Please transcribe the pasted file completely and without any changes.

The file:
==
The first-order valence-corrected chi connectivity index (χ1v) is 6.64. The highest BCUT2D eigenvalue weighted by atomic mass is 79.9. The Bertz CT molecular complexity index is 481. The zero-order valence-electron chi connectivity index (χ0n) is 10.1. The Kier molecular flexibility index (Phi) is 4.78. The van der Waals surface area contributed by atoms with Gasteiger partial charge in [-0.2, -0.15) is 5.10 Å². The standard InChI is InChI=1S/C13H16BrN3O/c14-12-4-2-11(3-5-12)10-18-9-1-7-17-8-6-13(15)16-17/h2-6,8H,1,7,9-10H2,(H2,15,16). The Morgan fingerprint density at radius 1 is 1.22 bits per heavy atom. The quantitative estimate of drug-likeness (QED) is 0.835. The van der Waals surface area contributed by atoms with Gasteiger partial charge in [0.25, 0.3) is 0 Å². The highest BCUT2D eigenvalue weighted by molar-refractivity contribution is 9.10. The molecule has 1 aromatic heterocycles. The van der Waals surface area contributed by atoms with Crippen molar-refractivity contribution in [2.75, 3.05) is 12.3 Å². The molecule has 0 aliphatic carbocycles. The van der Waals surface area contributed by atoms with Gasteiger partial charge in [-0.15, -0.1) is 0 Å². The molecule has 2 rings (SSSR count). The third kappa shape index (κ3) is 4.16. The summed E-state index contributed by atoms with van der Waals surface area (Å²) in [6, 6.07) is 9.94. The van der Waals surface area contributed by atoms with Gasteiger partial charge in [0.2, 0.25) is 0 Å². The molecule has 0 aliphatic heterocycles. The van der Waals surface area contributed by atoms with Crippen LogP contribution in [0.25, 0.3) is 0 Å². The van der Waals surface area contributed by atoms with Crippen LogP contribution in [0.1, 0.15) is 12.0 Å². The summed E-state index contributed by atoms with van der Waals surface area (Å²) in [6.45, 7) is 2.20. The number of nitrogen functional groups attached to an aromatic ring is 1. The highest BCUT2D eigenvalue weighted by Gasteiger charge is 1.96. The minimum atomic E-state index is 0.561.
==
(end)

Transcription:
The first-order valence-corrected chi connectivity index (χ1v) is 6.64. The highest BCUT2D eigenvalue weighted by atomic mass is 79.9. The Bertz CT molecular complexity index is 481. The zero-order valence-electron chi connectivity index (χ0n) is 10.1. The Kier molecular flexibility index (Phi) is 4.78. The van der Waals surface area contributed by atoms with Gasteiger partial charge in [-0.2, -0.15) is 5.10 Å². The standard InChI is InChI=1S/C13H16BrN3O/c14-12-4-2-11(3-5-12)10-18-9-1-7-17-8-6-13(15)16-17/h2-6,8H,1,7,9-10H2,(H2,15,16). The Morgan fingerprint density at radius 1 is 1.22 bits per heavy atom. The quantitative estimate of drug-likeness (QED) is 0.835. The van der Waals surface area contributed by atoms with Gasteiger partial charge in [0.25, 0.3) is 0 Å². The highest BCUT2D eigenvalue weighted by molar-refractivity contribution is 9.10. The molecule has 1 aromatic heterocycles. The van der Waals surface area contributed by atoms with Crippen molar-refractivity contribution in [2.75, 3.05) is 12.3 Å². The molecule has 0 aliphatic carbocycles. The van der Waals surface area contributed by atoms with Gasteiger partial charge in [-0.15, -0.1) is 0 Å². The molecule has 2 rings (SSSR count). The third kappa shape index (κ3) is 4.16. The summed E-state index contributed by atoms with van der Waals surface area (Å²) in [6, 6.07) is 9.94. The van der Waals surface area contributed by atoms with Gasteiger partial charge in [0.2, 0.25) is 0 Å². The molecule has 0 aliphatic heterocycles. The van der Waals surface area contributed by atoms with Crippen LogP contribution in [0.25, 0.3) is 0 Å². The van der Waals surface area contributed by atoms with Crippen LogP contribution in [0.1, 0.15) is 12.0 Å². The summed E-state index contributed by atoms with van der Waals surface area (Å²) in [6.45, 7) is 2.20. The number of nitrogen functional groups attached to an aromatic ring is 1. The highest BCUT2D eigenvalue weighted by Gasteiger charge is 1.96. The minimum atomic E-state index is 0.561.